Our study has revealed the power of DNA barcoding to provide insights into the diversity and distributional patterns of mites that could not have been gained through morphological approaches. Because of its use, we were able to analyze all life stages and both sexes, revealing a mite fauna with a species richness rivalling the most diverse of temperate habitats. Our work has also indicated the value of supplementing systematic sampling designs with qualitative sampling to ensure the examination of novel habitat types. The vouchered specimens generated through this study represent a valuable resource for future taxonomic research, particularly since specimens are partitioned into genetically cohesive assemblages. The utility of DNA barcoding for local biodiversity assessments is clear, but it will bring particular power to analyses which seek a deeper understanding of beta diversity patterns.
Alex Smith and Karl Cottenie provided advice on data analysis, while Christina Carr and Sarah Adamowicz aided with the molecular techniques. David Porco activated early work on mite barcoding at Churchill, while staff at the CCDB contributed importantly to specimen processing and sequence acquisition. Hans Klompen and other instructors at the Summer Acarology Program at The Ohio State University, Columbus, Ohio, aided taxonomic assignments.
Conceived and designed the experiments: MRY PDNH. Performed the experiments: MRY. Analyzed the data: MRY. Contributed reagents/materials/analysis tools: PDNH. Wrote the paper: MRY PDNH VMBP. Contributed to specimen identification: VMBP MRY.
- 1. Hebert PDN, Cywinska A, Ball SL, DeWaard JR (2003) Biological identifications through DNA barcodes. Proceedings of the Royal Society B: Biological Sciences 270: 313–322.
- 2. Kerr KCR, Stoeckle MY, Dove CJ, Weigt LA, Francis CM, et al. (2007) Comprehensive DNA barcode coverage of North American birds. Molecular Ecology Notes 7: 535–543.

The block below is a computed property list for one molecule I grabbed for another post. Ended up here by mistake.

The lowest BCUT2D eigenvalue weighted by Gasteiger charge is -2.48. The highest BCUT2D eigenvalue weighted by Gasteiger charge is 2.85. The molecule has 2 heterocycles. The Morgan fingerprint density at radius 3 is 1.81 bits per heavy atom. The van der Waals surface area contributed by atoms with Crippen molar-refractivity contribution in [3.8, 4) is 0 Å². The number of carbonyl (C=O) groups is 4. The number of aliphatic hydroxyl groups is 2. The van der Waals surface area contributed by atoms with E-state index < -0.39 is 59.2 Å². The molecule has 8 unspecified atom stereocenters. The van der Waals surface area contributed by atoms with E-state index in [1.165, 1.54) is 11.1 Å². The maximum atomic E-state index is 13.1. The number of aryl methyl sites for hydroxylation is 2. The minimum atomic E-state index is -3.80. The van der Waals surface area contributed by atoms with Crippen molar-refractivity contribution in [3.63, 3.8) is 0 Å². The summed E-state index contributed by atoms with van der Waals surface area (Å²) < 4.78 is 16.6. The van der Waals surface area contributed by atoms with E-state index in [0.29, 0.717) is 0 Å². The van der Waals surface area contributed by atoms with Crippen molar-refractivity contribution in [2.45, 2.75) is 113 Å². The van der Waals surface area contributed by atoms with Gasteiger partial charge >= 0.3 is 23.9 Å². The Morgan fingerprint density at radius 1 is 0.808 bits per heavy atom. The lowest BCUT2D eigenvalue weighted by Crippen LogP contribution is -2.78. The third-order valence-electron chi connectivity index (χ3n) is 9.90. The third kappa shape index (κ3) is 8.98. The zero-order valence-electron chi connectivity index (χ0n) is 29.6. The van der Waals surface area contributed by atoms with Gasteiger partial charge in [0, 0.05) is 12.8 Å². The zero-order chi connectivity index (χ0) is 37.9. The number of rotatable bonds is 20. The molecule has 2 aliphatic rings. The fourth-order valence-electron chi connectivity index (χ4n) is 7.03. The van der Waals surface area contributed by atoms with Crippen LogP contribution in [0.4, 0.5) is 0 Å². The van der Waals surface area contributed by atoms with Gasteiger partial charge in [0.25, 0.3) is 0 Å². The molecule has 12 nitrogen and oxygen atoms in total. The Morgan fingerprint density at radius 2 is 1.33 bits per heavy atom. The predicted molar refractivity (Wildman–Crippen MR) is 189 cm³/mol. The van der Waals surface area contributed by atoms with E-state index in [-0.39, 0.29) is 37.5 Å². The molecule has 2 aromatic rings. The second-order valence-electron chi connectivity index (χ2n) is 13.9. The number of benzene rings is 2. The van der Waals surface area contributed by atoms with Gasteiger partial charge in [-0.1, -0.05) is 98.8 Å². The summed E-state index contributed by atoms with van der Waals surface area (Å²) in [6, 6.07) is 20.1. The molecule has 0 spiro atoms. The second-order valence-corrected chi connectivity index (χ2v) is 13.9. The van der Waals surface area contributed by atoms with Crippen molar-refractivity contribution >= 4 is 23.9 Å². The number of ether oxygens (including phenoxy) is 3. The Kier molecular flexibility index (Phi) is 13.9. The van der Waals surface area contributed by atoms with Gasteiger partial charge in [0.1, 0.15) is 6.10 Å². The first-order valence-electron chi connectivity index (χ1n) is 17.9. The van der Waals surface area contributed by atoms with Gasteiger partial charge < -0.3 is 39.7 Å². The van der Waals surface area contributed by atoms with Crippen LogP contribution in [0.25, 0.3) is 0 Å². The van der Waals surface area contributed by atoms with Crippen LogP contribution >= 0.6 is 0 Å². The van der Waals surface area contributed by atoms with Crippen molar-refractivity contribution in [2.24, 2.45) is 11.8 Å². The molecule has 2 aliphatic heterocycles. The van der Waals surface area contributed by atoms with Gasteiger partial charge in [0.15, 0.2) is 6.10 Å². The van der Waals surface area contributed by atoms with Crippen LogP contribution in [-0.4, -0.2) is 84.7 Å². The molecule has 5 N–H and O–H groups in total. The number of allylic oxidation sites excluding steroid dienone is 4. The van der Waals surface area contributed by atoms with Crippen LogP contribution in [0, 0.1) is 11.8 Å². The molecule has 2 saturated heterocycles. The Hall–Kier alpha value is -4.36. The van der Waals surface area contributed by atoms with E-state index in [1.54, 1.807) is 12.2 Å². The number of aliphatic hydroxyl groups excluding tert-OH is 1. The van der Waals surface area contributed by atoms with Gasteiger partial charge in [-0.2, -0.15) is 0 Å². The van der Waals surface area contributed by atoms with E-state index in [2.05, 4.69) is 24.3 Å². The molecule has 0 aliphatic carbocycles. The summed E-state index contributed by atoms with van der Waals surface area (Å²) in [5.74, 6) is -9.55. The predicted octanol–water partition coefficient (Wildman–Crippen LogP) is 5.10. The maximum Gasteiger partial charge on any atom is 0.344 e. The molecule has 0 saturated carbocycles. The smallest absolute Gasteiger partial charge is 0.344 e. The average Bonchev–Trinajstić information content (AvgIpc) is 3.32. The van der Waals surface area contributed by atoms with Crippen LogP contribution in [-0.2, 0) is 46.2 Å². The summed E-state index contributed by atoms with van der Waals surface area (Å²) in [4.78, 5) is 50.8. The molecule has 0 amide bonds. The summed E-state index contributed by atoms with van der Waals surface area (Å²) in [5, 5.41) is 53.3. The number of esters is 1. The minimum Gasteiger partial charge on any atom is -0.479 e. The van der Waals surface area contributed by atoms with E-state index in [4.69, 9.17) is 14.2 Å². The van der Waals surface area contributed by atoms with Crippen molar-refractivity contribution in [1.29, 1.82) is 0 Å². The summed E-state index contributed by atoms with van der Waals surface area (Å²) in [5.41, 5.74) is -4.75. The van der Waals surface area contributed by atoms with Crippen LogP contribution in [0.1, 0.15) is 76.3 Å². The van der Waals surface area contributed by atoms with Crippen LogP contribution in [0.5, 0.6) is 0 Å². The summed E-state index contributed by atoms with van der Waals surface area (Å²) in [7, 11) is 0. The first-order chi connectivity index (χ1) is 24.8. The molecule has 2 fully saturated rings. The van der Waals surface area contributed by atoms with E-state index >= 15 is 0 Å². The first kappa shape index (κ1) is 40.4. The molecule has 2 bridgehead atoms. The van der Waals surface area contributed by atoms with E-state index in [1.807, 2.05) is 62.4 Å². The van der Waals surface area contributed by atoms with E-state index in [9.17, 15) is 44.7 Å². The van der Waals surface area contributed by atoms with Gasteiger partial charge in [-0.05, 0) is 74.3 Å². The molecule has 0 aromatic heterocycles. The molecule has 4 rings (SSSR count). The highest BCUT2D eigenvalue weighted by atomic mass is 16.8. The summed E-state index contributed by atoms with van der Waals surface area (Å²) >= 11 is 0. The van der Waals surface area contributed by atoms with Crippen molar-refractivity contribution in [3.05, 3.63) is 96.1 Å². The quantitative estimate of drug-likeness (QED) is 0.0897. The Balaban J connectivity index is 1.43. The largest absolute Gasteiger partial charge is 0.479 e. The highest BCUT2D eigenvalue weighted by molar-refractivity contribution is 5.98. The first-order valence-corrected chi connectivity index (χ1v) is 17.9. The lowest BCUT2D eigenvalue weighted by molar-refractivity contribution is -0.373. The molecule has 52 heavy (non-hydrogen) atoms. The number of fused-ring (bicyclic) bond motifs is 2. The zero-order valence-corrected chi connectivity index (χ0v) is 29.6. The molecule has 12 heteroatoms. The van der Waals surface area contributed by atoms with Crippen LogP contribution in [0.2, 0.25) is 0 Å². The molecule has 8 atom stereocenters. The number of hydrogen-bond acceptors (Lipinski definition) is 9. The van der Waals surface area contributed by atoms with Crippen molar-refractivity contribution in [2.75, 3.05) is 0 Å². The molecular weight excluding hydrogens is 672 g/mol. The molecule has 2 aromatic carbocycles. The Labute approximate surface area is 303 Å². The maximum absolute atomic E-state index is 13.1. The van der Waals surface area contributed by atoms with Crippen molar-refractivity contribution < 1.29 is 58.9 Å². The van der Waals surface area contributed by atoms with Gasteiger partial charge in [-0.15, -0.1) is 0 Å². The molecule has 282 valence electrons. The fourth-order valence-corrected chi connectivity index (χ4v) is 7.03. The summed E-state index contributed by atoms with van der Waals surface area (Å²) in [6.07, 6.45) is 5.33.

- 3. Ward RD, Zemlak TS, Innes BH, Last PR, Hebert PDN (2005) DNA barcoding Australia’s fish species. Philosophical Transactions of the Royal Society B: Biological Sciences 360: 1847–1857.
- 4. Zhou X, Adamowicz SJ, Jacobus LM, DeWalt RE, Hebert PDN (2009) Towards a comprehensive barcode library for arctic life – Ephemeroptera, Plecoptera, and Trichoptera of Churchill, Manitoba, Canada. Frontiers in Zoology 6: 30 .
- 5. Hebert PDN, Penton EH, Burns JM, Janzen DH, Hallwachs W (2004) Ten species in one: DNA barcoding reveals cryptic species in the neotropical skipper butterfly Astraptes fulgerator. Proceedings of the National Academy of Sciences of the United States of America 101: 12–17.
- 6. Burns JM, Janzen DH, Hajibabaei M, Hallwachs W, Hebert PDN (2008) DNA barcodes and cryptic species of skipper butterflies in the genus Perichares in Area de Conservación Guanacaste, Costa Rica. Proceedings of the National Academy of Sciences 105: 6350–6355.
- 7. Smith MA, Fisher BL, Hebert PDN (2005) DNA barcoding for effective biodiversity assessment of a hyperdiverse arthropod group: the ants of Madagascar. Proceedings of the Royal Society B: Biological Sciences 360: 1825–1834.
- 8. Zaldívar-Riverón A, Martínez JJ, Ceccarelli FS, De Jesús-Bonilla VS, Rodríguez-Pérez A, et al. (2010) DNA barcoding a highly diverse group of parasitoid wasps (Barconidae: Doryctinae) from a Mexican nature reserve. Mitochondrial DNA 21: 18–23.